The Legalization of Same-Sex Marriage by the Minnesota Legislature
Some Implications for Pastors and Congregations of the Northwestern Minnesota Synod
A working document by Bishop Lawrence R. Wohlrabe, NW MN Synod ELCA
On May 14, 2013 Governor Mark Dayton signed into law a bill that had been passed by the Minnesota House and Senate to legalize same-sex marriage in the State of Minnesota. The law goes into effect in August, 2013.
Congregations, church councils and pastors in our synod are now wondering, “What does this mean for us? How will we respond to requests for same-sex marriage ceremonies in our church buildings or, if off site, to be presided over by our pastors?” In this document I hope to offer some guidance for important local conversations that will be happening in congregations of our synod.
Some Considerations to Keep in Mind:
1. Lutherans understand marriage to be one of God’s gifts bestowed on the whole creation. For Lutherans marriage has never been a sacrament of the church as it is in, for example, the Roman Catholic Church. An ordained pastor who conducts a religious wedding ceremony for two persons who have obtained a valid wedding license and are legally eligible to marry, simultaneously functions under Minnesota state law to solemnize the civil marriage between these two parties.
2. Pastors minister with couples seeking marriage as part of their calls to serve congregations. Most pastors, wisely, do not see themselves as “Marrying Sams” who have “hung out a shingle” to marry anyone who shows up at a church. At the same time, some pastors view their work with couples approaching marriage as one of the ways they can open the door to invite persons into the Christian life. As we approach this issue it will be important for pastors to be in conversation with the congregations that call them, regarding how congregations may or may not change their marriage policies in response to the legalization of same-sex marriage.
3. The same-sex marriage legislation provides exemptions to religious organizations and/or ministers whose beliefs prevent them from being able to officiate at same-sex marriages (see the text of the legislation under footnote 1)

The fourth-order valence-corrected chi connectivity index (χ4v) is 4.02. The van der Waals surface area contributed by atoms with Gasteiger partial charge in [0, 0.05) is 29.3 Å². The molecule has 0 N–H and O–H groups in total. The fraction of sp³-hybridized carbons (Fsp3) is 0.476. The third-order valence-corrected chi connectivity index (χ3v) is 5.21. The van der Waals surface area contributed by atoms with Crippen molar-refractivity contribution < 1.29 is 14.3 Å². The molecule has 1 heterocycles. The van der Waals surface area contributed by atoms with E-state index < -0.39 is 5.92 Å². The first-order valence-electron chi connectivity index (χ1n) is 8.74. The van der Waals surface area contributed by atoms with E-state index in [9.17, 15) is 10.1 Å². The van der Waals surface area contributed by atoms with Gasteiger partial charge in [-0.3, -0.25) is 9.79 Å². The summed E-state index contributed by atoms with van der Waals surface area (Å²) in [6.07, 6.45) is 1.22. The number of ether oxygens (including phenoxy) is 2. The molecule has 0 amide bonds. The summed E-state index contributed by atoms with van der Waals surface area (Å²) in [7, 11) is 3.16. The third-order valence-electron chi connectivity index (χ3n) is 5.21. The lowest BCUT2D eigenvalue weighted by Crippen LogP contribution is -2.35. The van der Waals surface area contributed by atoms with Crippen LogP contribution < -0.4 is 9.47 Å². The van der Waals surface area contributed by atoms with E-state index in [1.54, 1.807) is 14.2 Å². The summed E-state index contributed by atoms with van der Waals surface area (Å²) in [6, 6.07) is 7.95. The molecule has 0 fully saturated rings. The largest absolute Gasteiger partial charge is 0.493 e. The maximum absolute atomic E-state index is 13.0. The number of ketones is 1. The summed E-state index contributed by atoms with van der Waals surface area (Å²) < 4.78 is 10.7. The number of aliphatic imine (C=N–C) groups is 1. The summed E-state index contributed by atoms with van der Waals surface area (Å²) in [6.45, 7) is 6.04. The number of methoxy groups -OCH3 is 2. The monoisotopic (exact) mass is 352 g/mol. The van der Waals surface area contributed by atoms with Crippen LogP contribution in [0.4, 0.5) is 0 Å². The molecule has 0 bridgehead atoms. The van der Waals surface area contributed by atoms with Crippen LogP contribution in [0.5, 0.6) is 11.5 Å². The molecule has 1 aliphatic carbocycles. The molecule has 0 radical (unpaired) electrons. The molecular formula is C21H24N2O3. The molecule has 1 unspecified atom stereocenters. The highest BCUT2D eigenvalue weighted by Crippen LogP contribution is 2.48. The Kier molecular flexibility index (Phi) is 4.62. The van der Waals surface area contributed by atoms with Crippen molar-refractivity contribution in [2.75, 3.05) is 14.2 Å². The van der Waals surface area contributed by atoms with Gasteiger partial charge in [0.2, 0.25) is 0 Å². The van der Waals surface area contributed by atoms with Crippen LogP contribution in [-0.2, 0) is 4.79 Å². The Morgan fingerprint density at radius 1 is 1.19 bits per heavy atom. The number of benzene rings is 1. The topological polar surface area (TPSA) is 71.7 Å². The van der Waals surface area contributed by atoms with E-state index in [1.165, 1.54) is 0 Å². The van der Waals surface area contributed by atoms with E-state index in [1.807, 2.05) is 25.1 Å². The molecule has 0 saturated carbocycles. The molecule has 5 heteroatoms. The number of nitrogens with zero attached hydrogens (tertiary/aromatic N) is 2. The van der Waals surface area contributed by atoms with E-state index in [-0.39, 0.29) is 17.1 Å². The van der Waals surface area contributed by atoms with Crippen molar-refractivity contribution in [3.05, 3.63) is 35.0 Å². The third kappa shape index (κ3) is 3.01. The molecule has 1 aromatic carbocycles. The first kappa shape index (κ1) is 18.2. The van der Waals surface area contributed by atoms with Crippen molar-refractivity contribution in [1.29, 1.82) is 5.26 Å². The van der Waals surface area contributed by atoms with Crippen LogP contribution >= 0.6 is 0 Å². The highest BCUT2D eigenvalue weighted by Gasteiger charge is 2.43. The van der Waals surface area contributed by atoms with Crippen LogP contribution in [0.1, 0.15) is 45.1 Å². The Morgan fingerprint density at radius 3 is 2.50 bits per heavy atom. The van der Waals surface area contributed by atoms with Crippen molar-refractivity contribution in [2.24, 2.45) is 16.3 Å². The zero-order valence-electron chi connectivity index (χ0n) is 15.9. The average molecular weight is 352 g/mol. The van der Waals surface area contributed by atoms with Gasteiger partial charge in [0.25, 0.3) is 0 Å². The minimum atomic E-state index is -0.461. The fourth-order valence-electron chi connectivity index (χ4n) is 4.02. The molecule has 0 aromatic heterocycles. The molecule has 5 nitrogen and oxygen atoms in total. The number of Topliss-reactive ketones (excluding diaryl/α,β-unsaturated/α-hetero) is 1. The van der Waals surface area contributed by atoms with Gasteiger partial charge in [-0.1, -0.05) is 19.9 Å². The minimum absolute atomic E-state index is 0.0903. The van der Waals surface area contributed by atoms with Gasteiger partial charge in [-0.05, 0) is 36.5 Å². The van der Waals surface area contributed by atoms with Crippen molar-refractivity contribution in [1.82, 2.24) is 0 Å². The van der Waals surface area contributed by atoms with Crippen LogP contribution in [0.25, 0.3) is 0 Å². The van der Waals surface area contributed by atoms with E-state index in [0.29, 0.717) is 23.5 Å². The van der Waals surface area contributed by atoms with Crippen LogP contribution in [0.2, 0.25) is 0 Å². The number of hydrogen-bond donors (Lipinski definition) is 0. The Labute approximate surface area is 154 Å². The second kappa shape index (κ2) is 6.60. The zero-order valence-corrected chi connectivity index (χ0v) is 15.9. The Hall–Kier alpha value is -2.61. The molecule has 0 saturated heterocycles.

4. The ELCA Social Statement, Human Sexuality: Gift and Trust (2009), declares
“Marriage is a covenant of mutual promises, commitment, and hope authorized legally by the state and blessed by God. The historic Christian tradition and the Lutheran Confessions have recognized marriage as a covenant between a man and a woman, reflecting Mark 10: 6–9: ‘But from the beginning of creation, God made them male and female. For this reason a man shall leave his father and mother and be joined to his wife, and the two shall become one flesh. So they are no longer two, but one flesh. Therefore what God has joined together, let no one put asunder.” (Jesus here recalls Genesis 1:27; 2:23–24.) p. 15
5. Concerning same-sex marriage, the social statement goes on to say:
“Recognizing that this conclusion differs from the historic Christian tradition and the Lutheran Confessions, some people, though not all, in this church and within the larger Christian community, conclude that marriage is also the appropriate term to use in describing similar benefits, protection, and support for same-gender couples entering into lifelong, monogamous
relationships. They believe that such accountable relationships also provide the necessary foundation that supports trust and familial and community thriving. Other contractual agreements, such as civil unions, also seek to provide some of these protections and to hold those involved in such relationships accountable to one another and to society.” P. 18
The social statement seems to be open-ended regarding the question of same-sex marriage. Such open-endedness is further reflected in the ministry policy recommendations that were passed at the 2009 ELCA Churchwide Assembly. The first two of these recommendations committed our church body to “bear one another burdens, love the neighbor, and respect the bound consciences of all,” and to find “ways to allow congregations that choose to do so to recognize, support, and hold publicly accountable lifelong, monogamous, same-gender relationships.”
6. Members of our congregations will want to seek ways of discussing these questions with love, respect and regard for issues of conscience that persons on all sides of the question may bring to the table. The pastor and his/her conscience-bound reflection regarding same-sex marriage needs to be taken seriously in such conversations.